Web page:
Few anticipated that HIV’s miraculous transformation from a death sentence to a chronic but manageable disease would happen as fast as it did. That people with HIV can expect to have a normal lifespan and live a healthy life is a testament not only to modern medicine and the invention of anti-retroviral drugs, but also to decades of research, particularly that done at the Stanford University School of Medicine’s Patient Education Research Center in California.
It was at Stanford that the concept of self-management for those living with chronic diseases was developed — and this concept forms the basis for the book, Living a Healthy Life with HIV. The authors — Allison Webel, RN, PhD, Allen L. Gifford, MD, Kate Lorig DrPH and four more — were all part of Stanford’s research and development effort. Their publication of the first edition of this book, in 1996, was a milestone with a pioneering concept: that people living with HIV have to take responsibility for their own treatment.
This most recent update — the redesigned, fourth edition — reflects the latest guidelines in medical care. Like the original, it is upbeat and informative, filled with practical information. The authors pay special attention to the challenges that people with HIV face, including lingering stigma (as demonstrated by the latest scandal involving Charlie Sheen); juggling medications, and dealing with side effects; and how to handle the myriad other health problems and lifestyle issues that may arise.
This edition is organized in an easy-to-read logical way, with topics clearly delineated, from “HIV-Related Opportunistic Infections” to “Aging and HIV” to “Your Role in Medical Decisions.” The writing is simple and renders complicated concepts far more understandable. The explanation of T-cell counts, for example, lends welcome clarity to a confusing issue:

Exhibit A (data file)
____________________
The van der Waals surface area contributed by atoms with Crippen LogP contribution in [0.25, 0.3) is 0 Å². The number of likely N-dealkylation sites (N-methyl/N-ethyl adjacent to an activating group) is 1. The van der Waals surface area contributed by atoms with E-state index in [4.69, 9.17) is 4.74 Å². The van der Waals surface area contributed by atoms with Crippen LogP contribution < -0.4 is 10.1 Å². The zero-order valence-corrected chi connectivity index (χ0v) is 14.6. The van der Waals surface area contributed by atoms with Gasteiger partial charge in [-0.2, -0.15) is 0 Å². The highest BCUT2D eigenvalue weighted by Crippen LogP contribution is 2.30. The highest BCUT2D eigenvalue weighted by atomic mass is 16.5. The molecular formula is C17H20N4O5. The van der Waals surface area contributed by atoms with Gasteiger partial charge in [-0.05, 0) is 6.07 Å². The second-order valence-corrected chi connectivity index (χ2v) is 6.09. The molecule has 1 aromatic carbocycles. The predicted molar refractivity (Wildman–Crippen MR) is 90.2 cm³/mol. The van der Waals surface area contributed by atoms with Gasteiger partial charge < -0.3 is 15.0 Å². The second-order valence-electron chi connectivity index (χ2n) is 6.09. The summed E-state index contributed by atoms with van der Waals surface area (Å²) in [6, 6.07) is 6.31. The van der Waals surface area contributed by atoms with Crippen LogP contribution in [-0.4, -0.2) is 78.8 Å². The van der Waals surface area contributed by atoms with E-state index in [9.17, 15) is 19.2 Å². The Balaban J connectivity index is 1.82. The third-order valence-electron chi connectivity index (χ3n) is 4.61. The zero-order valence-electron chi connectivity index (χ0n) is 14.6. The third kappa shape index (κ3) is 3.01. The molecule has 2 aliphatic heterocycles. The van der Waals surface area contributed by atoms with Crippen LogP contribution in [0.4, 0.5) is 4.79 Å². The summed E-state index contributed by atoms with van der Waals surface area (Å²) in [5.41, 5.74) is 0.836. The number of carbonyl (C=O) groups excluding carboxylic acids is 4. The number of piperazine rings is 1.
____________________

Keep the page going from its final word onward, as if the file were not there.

The T-cell count is a blood test that measures the number of T cells (also called T helper cells and CD4 cells) in each microliter of blood. Because T-cells are important in fighting infections and cancers, having a low T-cell count increases the risk of illness. But T-cell counts change quite a bit, even in healthy, HIV-negative people. Many things affect the T-cell count, such as stress, sleep, time of day, the lab where the test was done and whether the patient has other infections. The T-cell count is a bit like your blood pressure. It’s important but it goes up and down, and the overall trend is more important than any single reading.
Living a Healthy Life with HIV covers all the major aspects of self-management, from dealing with opportunistic infections to working with your health care team; from how to deal with sex and pregnancy to making treatment decisions to understanding (and handling) the cycle of symptoms. There’s plenty of material on practical ways to improve health and daily life, such as reducing stress, getting exercise and eating well, communicating with family, friends and everyone else, and planning for the future.
What continues to set this book above the fray is its emphasis on self-management, and its authors’ affirmation that a person with HIV must and can control of his or her own illness and treatment. The medical establishment will not be living with you day-to-day for the next 30, 40 or 50 years, as the authors write: You are the only one who can control the outcome of your illness. This helpful, thorough and positive book certainly makes it easier.
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